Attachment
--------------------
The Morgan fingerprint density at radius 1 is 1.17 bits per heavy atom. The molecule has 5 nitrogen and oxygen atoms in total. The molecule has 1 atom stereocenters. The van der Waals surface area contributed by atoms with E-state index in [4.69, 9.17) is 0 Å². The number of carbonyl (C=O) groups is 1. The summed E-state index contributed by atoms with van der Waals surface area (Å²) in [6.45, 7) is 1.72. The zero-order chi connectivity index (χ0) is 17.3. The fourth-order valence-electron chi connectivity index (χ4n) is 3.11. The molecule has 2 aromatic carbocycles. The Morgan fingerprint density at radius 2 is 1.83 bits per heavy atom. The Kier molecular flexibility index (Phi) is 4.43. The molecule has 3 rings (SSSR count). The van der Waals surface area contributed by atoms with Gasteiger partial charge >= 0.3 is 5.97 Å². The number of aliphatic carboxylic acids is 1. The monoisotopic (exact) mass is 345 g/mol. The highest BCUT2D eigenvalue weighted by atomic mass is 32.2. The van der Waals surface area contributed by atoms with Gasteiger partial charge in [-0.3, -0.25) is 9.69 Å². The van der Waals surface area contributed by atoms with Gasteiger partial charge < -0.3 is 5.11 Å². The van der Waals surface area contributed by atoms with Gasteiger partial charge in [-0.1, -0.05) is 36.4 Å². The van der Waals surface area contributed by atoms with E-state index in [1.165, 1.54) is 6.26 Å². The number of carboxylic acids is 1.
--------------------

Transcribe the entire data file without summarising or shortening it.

The Morgan fingerprint density at radius 1 is 1.17 bits per heavy atom. The molecule has 5 nitrogen and oxygen atoms in total. The molecule has 1 atom stereocenters. The van der Waals surface area contributed by atoms with E-state index in [4.69, 9.17) is 0 Å². The number of carbonyl (C=O) groups is 1. The summed E-state index contributed by atoms with van der Waals surface area (Å²) in [6.45, 7) is 1.72. The zero-order chi connectivity index (χ0) is 17.3. The fourth-order valence-electron chi connectivity index (χ4n) is 3.11. The molecule has 2 aromatic carbocycles. The Morgan fingerprint density at radius 2 is 1.83 bits per heavy atom. The Kier molecular flexibility index (Phi) is 4.43. The molecule has 3 rings (SSSR count). The van der Waals surface area contributed by atoms with Gasteiger partial charge >= 0.3 is 5.97 Å². The number of aliphatic carboxylic acids is 1. The monoisotopic (exact) mass is 345 g/mol. The highest BCUT2D eigenvalue weighted by atomic mass is 32.2. The van der Waals surface area contributed by atoms with Gasteiger partial charge in [-0.3, -0.25) is 9.69 Å². The van der Waals surface area contributed by atoms with Gasteiger partial charge < -0.3 is 5.11 Å². The van der Waals surface area contributed by atoms with Gasteiger partial charge in [-0.1, -0.05) is 36.4 Å². The van der Waals surface area contributed by atoms with E-state index in [1.165, 1.54) is 6.26 Å². The number of carboxylic acids is 1.